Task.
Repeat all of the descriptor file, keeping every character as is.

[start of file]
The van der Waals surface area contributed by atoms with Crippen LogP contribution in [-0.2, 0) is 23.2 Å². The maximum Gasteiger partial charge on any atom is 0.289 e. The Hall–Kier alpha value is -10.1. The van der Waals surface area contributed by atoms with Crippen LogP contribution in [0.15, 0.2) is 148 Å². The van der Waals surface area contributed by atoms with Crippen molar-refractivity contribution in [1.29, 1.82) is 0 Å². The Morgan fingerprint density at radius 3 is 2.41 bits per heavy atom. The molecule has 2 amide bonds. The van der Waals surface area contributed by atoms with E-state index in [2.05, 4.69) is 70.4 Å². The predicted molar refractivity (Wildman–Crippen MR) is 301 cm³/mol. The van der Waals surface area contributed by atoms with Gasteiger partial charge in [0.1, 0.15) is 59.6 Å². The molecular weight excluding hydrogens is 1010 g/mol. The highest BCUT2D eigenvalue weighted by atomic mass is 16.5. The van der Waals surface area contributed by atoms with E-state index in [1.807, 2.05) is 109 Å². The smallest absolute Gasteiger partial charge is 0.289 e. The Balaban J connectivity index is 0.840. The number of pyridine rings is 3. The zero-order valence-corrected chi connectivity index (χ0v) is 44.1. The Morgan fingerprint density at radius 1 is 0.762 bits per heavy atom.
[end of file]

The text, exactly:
The van der Waals surface area contributed by atoms with Crippen LogP contribution in [-0.2, 0) is 23.2 Å². The maximum Gasteiger partial charge on any atom is 0.289 e. The Hall–Kier alpha value is -10.1. The van der Waals surface area contributed by atoms with Crippen LogP contribution in [0.15, 0.2) is 148 Å². The van der Waals surface area contributed by atoms with Crippen molar-refractivity contribution in [1.29, 1.82) is 0 Å². The Morgan fingerprint density at radius 3 is 2.41 bits per heavy atom. The molecule has 2 amide bonds. The van der Waals surface area contributed by atoms with E-state index in [2.05, 4.69) is 70.4 Å². The predicted molar refractivity (Wildman–Crippen MR) is 301 cm³/mol. The van der Waals surface area contributed by atoms with Gasteiger partial charge in [0.1, 0.15) is 59.6 Å². The molecular weight excluding hydrogens is 1010 g/mol. The highest BCUT2D eigenvalue weighted by atomic mass is 16.5. The van der Waals surface area contributed by atoms with E-state index in [1.807, 2.05) is 109 Å². The smallest absolute Gasteiger partial charge is 0.289 e. The Balaban J connectivity index is 0.840. The number of pyridine rings is 3. The zero-order valence-corrected chi connectivity index (χ0v) is 44.1. The Morgan fingerprint density at radius 1 is 0.762 bits per heavy atom.